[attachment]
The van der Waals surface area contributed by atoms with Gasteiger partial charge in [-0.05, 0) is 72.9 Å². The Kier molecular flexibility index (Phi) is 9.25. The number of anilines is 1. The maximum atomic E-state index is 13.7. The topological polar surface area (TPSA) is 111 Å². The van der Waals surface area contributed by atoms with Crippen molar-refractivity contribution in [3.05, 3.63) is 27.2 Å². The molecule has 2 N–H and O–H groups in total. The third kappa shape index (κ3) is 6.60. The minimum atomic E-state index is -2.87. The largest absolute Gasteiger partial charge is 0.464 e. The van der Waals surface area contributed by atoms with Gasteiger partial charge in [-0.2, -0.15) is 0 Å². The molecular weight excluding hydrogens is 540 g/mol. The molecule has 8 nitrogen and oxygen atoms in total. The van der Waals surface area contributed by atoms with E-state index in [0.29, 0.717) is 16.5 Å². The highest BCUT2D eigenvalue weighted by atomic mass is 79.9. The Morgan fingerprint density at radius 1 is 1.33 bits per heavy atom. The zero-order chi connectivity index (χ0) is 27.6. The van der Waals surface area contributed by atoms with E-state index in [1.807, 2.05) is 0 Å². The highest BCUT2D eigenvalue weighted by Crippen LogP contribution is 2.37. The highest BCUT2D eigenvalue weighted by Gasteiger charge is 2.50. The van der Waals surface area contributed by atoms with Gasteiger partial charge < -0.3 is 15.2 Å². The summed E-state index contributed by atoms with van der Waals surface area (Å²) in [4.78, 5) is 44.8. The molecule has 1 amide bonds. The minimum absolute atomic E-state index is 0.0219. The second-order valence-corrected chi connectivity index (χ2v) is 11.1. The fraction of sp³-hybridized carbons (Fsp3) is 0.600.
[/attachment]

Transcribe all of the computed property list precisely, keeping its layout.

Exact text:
The van der Waals surface area contributed by atoms with Gasteiger partial charge in [-0.05, 0) is 72.9 Å². The Kier molecular flexibility index (Phi) is 9.25. The number of anilines is 1. The maximum atomic E-state index is 13.7. The topological polar surface area (TPSA) is 111 Å². The van der Waals surface area contributed by atoms with Crippen molar-refractivity contribution in [3.05, 3.63) is 27.2 Å². The molecule has 2 N–H and O–H groups in total. The third kappa shape index (κ3) is 6.60. The minimum atomic E-state index is -2.87. The largest absolute Gasteiger partial charge is 0.464 e. The van der Waals surface area contributed by atoms with Gasteiger partial charge in [-0.2, -0.15) is 0 Å². The molecular weight excluding hydrogens is 540 g/mol. The molecule has 8 nitrogen and oxygen atoms in total. The van der Waals surface area contributed by atoms with E-state index in [0.29, 0.717) is 16.5 Å². The highest BCUT2D eigenvalue weighted by atomic mass is 79.9. The Morgan fingerprint density at radius 1 is 1.33 bits per heavy atom. The zero-order chi connectivity index (χ0) is 27.6. The van der Waals surface area contributed by atoms with E-state index in [1.807, 2.05) is 0 Å². The highest BCUT2D eigenvalue weighted by Crippen LogP contribution is 2.37. The highest BCUT2D eigenvalue weighted by Gasteiger charge is 2.50. The van der Waals surface area contributed by atoms with Gasteiger partial charge < -0.3 is 15.2 Å². The summed E-state index contributed by atoms with van der Waals surface area (Å²) in [4.78, 5) is 44.8. The molecule has 1 amide bonds. The minimum absolute atomic E-state index is 0.0219. The second-order valence-corrected chi connectivity index (χ2v) is 11.1. The fraction of sp³-hybridized carbons (Fsp3) is 0.600.